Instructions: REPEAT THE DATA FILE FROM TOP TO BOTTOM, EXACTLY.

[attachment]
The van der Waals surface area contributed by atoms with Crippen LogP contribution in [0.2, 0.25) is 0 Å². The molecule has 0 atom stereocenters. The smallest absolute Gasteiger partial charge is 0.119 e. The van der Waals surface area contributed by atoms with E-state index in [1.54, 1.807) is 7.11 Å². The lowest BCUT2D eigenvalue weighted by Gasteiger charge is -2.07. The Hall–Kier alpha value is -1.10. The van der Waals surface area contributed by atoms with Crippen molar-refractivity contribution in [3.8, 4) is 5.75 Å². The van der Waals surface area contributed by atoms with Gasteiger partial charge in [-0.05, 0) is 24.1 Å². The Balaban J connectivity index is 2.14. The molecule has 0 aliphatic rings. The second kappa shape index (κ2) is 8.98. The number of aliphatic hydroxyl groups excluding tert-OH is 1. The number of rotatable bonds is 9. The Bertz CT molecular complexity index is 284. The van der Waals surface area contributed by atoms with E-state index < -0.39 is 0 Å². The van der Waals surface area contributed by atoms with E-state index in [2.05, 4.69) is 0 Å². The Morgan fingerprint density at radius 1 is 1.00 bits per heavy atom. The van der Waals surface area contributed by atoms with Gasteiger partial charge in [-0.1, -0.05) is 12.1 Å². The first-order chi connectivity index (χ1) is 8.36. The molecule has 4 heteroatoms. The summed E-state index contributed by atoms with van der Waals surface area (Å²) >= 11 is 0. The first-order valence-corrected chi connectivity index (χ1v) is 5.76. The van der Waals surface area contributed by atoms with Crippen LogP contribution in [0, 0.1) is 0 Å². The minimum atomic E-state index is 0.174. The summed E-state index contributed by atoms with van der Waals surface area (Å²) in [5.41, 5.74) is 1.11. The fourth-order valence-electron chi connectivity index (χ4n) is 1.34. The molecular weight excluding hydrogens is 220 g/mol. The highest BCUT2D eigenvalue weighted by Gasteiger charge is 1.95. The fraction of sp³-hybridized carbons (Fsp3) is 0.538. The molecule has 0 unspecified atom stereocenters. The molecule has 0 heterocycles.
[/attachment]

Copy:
The van der Waals surface area contributed by atoms with Crippen LogP contribution in [0.2, 0.25) is 0 Å². The molecule has 0 atom stereocenters. The smallest absolute Gasteiger partial charge is 0.119 e. The van der Waals surface area contributed by atoms with E-state index in [1.54, 1.807) is 7.11 Å². The lowest BCUT2D eigenvalue weighted by Gasteiger charge is -2.07. The Hall–Kier alpha value is -1.10. The van der Waals surface area contributed by atoms with Crippen molar-refractivity contribution in [3.8, 4) is 5.75 Å². The van der Waals surface area contributed by atoms with Gasteiger partial charge in [-0.05, 0) is 24.1 Å². The Balaban J connectivity index is 2.14. The molecule has 0 aliphatic rings. The second kappa shape index (κ2) is 8.98. The number of aliphatic hydroxyl groups excluding tert-OH is 1. The number of rotatable bonds is 9. The Bertz CT molecular complexity index is 284. The van der Waals surface area contributed by atoms with E-state index < -0.39 is 0 Å². The van der Waals surface area contributed by atoms with E-state index in [2.05, 4.69) is 0 Å². The Morgan fingerprint density at radius 1 is 1.00 bits per heavy atom. The van der Waals surface area contributed by atoms with Gasteiger partial charge in [-0.1, -0.05) is 12.1 Å². The first-order chi connectivity index (χ1) is 8.36. The molecule has 4 heteroatoms. The summed E-state index contributed by atoms with van der Waals surface area (Å²) >= 11 is 0. The first-order valence-corrected chi connectivity index (χ1v) is 5.76. The van der Waals surface area contributed by atoms with Crippen LogP contribution in [0, 0.1) is 0 Å². The minimum atomic E-state index is 0.174. The summed E-state index contributed by atoms with van der Waals surface area (Å²) in [5.41, 5.74) is 1.11. The fourth-order valence-electron chi connectivity index (χ4n) is 1.34. The molecular weight excluding hydrogens is 220 g/mol. The highest BCUT2D eigenvalue weighted by Gasteiger charge is 1.95. The fraction of sp³-hybridized carbons (Fsp3) is 0.538. The molecule has 0 unspecified atom stereocenters. The molecule has 0 heterocycles.